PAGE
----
Mr. Gross‟ allegations against Graystone lack specific facts. He claims that he
was made to take out a personal mortgage on his property in order to secure a line of
credit with Graystone, and that other, non-minority subcontractors were not made to do
so. There are absolutely no other factual allegations concerning Graystone. Noticeably
absent are allegations that Mr. Gross was qualified for an unsecured line of credit or that
the requirement of a mortgage on his personal property was unreasonable or overly
burdensome. Mr. Gross‟ naked assertion that he was treated differently from nonminority subcontractors because he was made to take out a mortgage on his home,
without more, is insufficient to meet the heightened pleading standards under Twombly
and Iqbal. Accordingly, Mr. Gross‟ § 1981 claims against Graystone Bank are dismissed.
Motion to Dismiss § 1983 Claims Asserted in Count One of the
Amended Complaint Against R.T. Reynolds, Sholley, Spahr, Whisker,
Buzard, Angle, Harrisburg University, Darr, and Young
Count One of Mr. Gross‟ complaint alleges that all named defendants “have
intentionally failed and/or refused to afford plaintiffs the equal protection of the laws
based solely upon their status as minority owned business, all in violation of 42 U.S.C. §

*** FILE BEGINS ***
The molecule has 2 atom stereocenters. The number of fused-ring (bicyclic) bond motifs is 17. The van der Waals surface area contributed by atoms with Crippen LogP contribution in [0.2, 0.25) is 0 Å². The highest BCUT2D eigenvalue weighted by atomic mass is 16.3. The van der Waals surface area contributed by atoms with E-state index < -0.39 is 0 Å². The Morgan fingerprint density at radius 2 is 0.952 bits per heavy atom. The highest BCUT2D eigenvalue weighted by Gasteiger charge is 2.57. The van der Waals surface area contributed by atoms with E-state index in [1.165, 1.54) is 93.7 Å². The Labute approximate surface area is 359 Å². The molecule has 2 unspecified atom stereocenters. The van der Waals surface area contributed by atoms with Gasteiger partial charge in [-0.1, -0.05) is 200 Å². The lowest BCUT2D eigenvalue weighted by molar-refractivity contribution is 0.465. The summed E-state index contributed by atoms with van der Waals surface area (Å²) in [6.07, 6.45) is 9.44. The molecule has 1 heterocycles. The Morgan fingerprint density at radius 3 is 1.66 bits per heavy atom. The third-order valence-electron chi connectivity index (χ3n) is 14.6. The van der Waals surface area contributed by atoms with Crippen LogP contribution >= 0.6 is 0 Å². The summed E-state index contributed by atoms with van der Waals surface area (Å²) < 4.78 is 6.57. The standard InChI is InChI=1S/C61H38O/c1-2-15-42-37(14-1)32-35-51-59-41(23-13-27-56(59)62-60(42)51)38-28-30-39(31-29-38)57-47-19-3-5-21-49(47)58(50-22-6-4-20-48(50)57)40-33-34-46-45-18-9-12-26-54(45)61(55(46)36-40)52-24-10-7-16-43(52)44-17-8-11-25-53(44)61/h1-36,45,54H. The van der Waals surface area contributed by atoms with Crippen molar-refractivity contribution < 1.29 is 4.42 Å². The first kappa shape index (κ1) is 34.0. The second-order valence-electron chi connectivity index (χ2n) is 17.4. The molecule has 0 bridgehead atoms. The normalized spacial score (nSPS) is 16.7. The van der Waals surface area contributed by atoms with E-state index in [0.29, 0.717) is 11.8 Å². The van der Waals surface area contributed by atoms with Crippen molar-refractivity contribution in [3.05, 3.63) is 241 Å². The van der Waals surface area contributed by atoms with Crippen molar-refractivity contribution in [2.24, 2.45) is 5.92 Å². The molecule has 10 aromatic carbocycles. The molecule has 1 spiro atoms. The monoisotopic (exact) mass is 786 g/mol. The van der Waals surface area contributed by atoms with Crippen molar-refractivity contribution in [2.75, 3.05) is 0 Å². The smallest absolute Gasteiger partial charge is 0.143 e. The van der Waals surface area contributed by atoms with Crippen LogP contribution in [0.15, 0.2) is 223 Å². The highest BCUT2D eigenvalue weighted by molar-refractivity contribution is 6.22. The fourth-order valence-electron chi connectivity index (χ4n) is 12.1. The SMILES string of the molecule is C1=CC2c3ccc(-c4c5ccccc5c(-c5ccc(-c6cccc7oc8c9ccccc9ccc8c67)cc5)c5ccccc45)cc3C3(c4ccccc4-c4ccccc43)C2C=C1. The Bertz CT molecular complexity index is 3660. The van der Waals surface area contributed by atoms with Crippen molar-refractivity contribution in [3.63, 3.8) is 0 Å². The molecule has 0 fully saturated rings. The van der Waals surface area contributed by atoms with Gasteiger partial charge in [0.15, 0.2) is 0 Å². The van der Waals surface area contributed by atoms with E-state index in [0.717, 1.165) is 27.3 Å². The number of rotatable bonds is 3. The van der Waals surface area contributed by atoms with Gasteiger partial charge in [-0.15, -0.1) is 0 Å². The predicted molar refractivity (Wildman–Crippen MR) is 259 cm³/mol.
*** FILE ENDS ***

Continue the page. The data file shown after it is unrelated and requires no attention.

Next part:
1983.” Am. Compl. ¶ 56. “Section 1983 . . . does not create substantive rights, but
provides a remedy for the violation of rights created by federal law.” Groman v. Twp. of
Manalapan, 47 F.3d 628, 633 (3d Cir. 1995). Two elements are necessary for recovery
under § 1983: first, the plaintiff must prove that the defendant has deprived him of a right
secured by the “Constitution and laws” of the United States; second, he must show that
the defendant deprived him of this constitutional right “under color of any statute,
ordinance, regulation, custom, or usage of any State or Territory.” Adickes v. S.H. Kress
& Co., 398 U.S. 144, 150 (1970). Simply stated, the defendant must show that the
defendant acted under color of law. Id. Mr. Gross does not allege in his complaint that
Reynolds, the individual Reynolds defendants Sholley, Spahr, Whisker, Buzard, and
Angle, Harrisburg University President Eric Darr, or Delanor Young, were acting under
color of state law. He appears to concede as much in his response to the motion to
dismiss. Therefore, I will dismiss the § 1983 claims against Reynolds, Sholley, Spahr,
Whisker, Buzard, Angle, Darr, and Young.
However, with respect to Harrisburg University, he states in his complaint that it is
“a private institution” but that its construction project “received extensive federal, state,
and/or local funding, was subject to public procurement requirements and standards, and
reporting requirements, including inter alia, prevailing wage laws and the City of